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Why the Church still operates under a cloud on the abuse issue

By Phil Lawler ( bio - articles - email ) | Oct 04, 2017

The timing is far from perfect. As the Vatican convenes a major international conference on protecting children from abuse, there’s a shadow over the proceedings, caused by the abrupt recall of an official at the apostolic nunciature in Washington, DC. To be more specific, the focus of the conference is on the protection of children from the dangers posed by the internet, and the Vatican official, Msgr. Carlo Capella, is under investigation for involvement in child pornography.

To put things in perspective, the Vatican conference is an impressive gathering, assembling genuine experts. For that matter, the Catholic Church generally—and in American particularly—has made enormous strides in safeguarding children. We can (and do) question the design of some programs: the training sessions that seem designed to prepare children as witnesses; the background checks that treat all parish volunteers as suspects. But it is undeniably true that children are safer today in Catholic parishes than in public schools.

Yet the Church still operates under a cloud of suspicion. Why is that?

Sure, anti-Catholic prejudice plays a role here. Yet there are also logical reasons for the public distrust. I’ve been saying the same thing for 15 years now, shouting until I feel hoarse. Still, to this date, the American bishops have faced up to only part of the problem.

When the scandal broke, the American people learned to their horror that some priests had taken advantage of their privileged status to molest children. That was a horrible crime (not to mention a horrible sin). The bishops—first in the US, and now gradually throughout the world—have addressed that crime, adopting a “zero tolerance” policy that, when properly enforced, will offer the best possible assurance that predatory priests are quickly removed from ministry. The incidence of clerical abuse has plummeted. Although we still hear about accusations against priests, most date from years, even decades, ago.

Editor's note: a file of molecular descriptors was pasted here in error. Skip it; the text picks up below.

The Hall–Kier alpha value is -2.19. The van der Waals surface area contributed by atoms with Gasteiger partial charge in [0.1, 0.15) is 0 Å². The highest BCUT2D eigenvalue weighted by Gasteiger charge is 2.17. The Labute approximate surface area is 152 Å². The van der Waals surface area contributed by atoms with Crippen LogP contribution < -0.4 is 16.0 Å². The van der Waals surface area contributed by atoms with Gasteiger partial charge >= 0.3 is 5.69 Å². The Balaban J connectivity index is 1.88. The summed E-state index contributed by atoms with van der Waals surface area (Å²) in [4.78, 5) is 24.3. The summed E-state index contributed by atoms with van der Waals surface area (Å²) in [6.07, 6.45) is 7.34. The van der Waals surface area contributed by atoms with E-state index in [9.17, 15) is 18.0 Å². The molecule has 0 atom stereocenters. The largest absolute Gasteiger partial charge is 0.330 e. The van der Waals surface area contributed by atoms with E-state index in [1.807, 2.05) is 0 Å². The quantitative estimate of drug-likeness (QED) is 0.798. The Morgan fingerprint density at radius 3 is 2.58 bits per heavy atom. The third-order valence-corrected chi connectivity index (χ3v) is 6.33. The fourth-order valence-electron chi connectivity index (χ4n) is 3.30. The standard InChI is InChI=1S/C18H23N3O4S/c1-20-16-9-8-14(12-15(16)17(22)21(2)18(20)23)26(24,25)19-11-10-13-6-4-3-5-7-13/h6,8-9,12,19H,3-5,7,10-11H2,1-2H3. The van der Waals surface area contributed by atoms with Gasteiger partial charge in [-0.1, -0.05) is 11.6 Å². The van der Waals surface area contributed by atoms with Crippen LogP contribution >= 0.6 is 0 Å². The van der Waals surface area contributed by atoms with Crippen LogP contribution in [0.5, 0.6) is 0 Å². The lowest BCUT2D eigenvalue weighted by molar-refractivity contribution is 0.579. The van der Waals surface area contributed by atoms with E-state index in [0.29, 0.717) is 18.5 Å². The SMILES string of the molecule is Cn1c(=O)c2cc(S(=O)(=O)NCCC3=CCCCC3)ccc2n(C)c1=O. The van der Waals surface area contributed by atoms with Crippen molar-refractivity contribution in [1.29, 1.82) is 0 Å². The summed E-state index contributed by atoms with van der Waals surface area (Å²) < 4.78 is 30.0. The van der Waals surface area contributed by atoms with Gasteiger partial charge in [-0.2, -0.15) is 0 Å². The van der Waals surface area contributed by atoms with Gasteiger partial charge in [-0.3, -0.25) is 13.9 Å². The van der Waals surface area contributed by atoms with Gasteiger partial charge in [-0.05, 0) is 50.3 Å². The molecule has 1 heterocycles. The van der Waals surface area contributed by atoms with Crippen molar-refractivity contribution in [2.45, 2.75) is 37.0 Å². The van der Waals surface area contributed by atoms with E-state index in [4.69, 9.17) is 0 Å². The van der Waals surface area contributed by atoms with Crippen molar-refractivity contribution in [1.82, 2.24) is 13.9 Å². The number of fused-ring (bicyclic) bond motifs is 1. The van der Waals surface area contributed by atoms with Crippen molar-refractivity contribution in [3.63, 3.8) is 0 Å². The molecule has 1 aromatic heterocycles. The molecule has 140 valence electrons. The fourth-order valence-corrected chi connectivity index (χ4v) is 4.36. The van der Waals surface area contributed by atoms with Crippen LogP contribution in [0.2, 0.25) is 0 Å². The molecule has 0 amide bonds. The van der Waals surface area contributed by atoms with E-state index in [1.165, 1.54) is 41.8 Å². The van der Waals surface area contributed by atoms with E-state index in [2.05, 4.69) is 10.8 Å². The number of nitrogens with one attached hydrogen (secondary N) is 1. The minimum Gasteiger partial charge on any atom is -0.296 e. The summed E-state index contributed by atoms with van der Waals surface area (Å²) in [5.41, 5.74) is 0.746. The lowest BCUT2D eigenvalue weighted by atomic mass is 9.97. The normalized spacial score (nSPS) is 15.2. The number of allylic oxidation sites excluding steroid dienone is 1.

But two problems remain: First, there is no effective guarantee that the policy will be enforced, nor that Church leaders will use their common sense in handling potential problems. The Chicago archdiocese, for example, ignored complaints about Father Daniel McCormack even after the Dallas Charter took effect. The archdiocese has now belatedly seen McCormack laicized, and paid several million dollars to his victims. Incidentally, the seminary rector who advocated McCormack’s ordination, despite clear signs of trouble in the seminary, became Bishop Gerald Kicanas of Tucson, who retired this week, having remained in office for a year past ordinary retirement age. Innocent children in Chicago were violated, the archdiocese was impoverished, but the people responsible for superivsing McCormack were not called to account.

Second, and closely related, the bishops still have not grappled with the calamitous loss of credibility they suffered when it emerged that dozens of bishops deliberately covered up the evidence of sexual abuse, protecting the predators and misleading the faithful. Over the years we’ve heard dozens of apologies for the abuse of children, and that’s a good. But we still, to this day, have not heard bishops apologize for the lies they told to their people.

Accountability. Transparency. Honesty. These are the qualities that the hierarchy still has not demonstrated in this crisis. So it should not be a surprise that this week’s conference at the Vatican is viewed with a certain amount of skepticism.

Msgr. Capella was recalled to Rome when law-enforcement officials in Washington began to investigate his online activities. (Later we learned that officials in Canada were also interested in the case.) We are told—and I have no reason to doubt that it is true—that Vatican prosecutors are conducting their own investigation, and will press charges if the evidence warrants. But there was an alternative: the Vatican could have allowed American prosecutors to press their own charges, thereby avoiding any suspicion of a cover-up.

The Vatican had every right, under international law, to recall a diplomatic agent rather than revoking his immunity. But was it a wise choice? Vatican prosecutors will, I am sure, press their investigation energetically. But is the world convinced of their commitment? Sometimes, when the credibility of an individual or institution has been badly compromised, special steps must be taken to restore public confidence.

Phil Lawler has been a Catholic journalist for more than 30 years. He has edited several Catholic magazines and written eight books. Founder of Catholic World News, he is the news director and lead analyst at See full bio.

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